Lamb used to not be a meat I thought about cooking with. It can be on the expensive side and I thought I’d just rather eat beef or order rack of lamb at a restaurant rather than cook it. Then I traveled to Xinjiang Province in the northwest corner of China—a land populated by the Uighur people (pronounced wee-gur). They are of Turkic descent and carry with them culinary traditions rooted in ancient Middle Eastern techniques. Man, do they now how to serve up lamb!
Being predominantly a Muslim culture, Uighur food is halal, meaning it's prepared according to Islamic law and never includes pork. Wandering around the ancient streets of Kashgar, a remote city in western Xinjiang near the border of Pakistan, I remember the wonderful spicy smell of lamb kebabs grilling everywhere we walked. . . making my stomach rumble. Smoke billowed up from long narrow shoebox-shaped grills on the roadside. We'd stop and point at what we wanted and the cook would add a chunk of fat on the lamb skewer for good luck. He'd rub the meat down with a mixture of cumin, coriander, and Asian chile powder and grill it up to order.
Sure other lamb dishes were served roadside in Kashgar like lamb's head stew (ugh!) and laghman noodles (so good!), but it ware the kebabs that I craved the most. Xinjiang kebabs are so delicous that they've become popular all over China. In our recipe, we don't include the chunk of pure fat--the fat might bring good luck but it also packs on the calories!
The kebabs' spicy cumin flavor makes a big splash at backyard barbecues. We like to serve them with a side of thick Greek yogurt and a simple onion salad. You can dip the meat into the yogurt before eating it to add a little sweet and sour flavor. I'm getting hungry just typing this post. If you have trouble finding lamb meat or your grocery store only has really expensive cuts, try searcing google for a butcher in your area. I found one in Brooklyn this way that I always go to now when I need lamb.
On Sundays in Kashgar, farmers from the countryside bring lambs into town to sell at the largest outdoor bazaar in Asia.
This is what the livestock area of the bazaar looks like. Everything from lambs, goats, horses, and cows to camels are sold here.
The city of Kashgar and much of Xingjiang Province is right in the middle of the Taklamakan desert (a name that translates as "you go and and you never come out"). The sheep that are raised here are a special breed that have some serious junk in the trunk. They have huge fat deposits on their behinds that supposedly act like camel humps and keep them hydrated in the dry desert climate.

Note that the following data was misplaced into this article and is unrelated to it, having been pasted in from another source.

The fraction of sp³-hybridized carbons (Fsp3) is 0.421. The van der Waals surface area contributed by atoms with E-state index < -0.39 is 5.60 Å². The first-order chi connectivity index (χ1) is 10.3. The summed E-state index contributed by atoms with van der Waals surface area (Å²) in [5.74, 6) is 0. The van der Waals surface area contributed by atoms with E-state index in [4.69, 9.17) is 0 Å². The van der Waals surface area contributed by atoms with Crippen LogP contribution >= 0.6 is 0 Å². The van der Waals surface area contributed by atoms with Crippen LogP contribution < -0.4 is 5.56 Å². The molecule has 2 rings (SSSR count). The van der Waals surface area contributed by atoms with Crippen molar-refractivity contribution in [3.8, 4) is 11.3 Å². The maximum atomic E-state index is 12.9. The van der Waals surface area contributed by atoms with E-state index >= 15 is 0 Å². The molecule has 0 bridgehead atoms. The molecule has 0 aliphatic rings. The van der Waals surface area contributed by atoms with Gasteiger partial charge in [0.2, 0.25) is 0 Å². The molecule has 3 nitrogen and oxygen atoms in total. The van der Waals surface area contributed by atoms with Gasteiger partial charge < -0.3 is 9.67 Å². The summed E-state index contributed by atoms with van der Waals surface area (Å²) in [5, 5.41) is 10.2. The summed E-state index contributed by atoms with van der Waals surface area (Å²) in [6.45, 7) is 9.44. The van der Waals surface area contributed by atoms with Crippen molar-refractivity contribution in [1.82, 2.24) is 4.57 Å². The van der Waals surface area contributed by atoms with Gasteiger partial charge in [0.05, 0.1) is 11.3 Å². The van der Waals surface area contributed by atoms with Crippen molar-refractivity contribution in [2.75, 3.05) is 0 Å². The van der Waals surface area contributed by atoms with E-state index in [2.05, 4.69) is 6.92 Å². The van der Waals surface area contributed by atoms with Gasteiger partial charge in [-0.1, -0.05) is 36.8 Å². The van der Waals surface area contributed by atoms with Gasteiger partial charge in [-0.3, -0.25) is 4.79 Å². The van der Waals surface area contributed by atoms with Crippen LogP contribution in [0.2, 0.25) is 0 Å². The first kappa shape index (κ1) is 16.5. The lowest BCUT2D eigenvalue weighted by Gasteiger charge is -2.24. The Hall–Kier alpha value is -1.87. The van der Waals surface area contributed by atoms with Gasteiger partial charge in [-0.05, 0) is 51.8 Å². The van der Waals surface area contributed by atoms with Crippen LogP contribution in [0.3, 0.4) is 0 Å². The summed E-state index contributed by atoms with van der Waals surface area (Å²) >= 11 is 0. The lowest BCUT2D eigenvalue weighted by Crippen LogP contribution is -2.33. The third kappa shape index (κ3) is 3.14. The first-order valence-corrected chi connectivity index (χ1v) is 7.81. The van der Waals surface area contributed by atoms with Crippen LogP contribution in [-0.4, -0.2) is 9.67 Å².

MAKES ABOUT 18 SKEWERS
1 large egg
2 tablespoons cornstarch
2 pounds boneless lamb or beef, cut into 3/4-inch cubes
3 tablespoons cumin seeds
3 tablespoons coriander seeds
1 teaspoon salt
1 teaspoon Asian chili powder
3 tablespoons vegetable oil
1 1/2 cups plain Greek yogurt
1. Beat the egg with the cornstarch in a large bowl. Toss in the lamb so that all the cubes are coated, and refrigerate for 1 hour.
2. Prepare a medium fire in a charcoal or gas grill and oil the grill grates. Dry-roast the cumin and coriander seeds in a skillet over medium heat just until you smell the spices‚Äô aroma; be careful not to let them burn. Then immediately remove the skillet from the heat and let cool. In a mortar and pestle or a coffee grinder, grind the seeds into a coarse powder.
3. Mix the powder with the salt and chili powder until well combined.
4. Thread 5 cubes of lamb onto each skewer and rub the spice mixture all over the meat. Brush the tops of the skewers with the oil. Grill the skewers until they are crusty and brown on the outside and medium-rare on the inside. Serve the kebabs with a side of yogurt for dipping.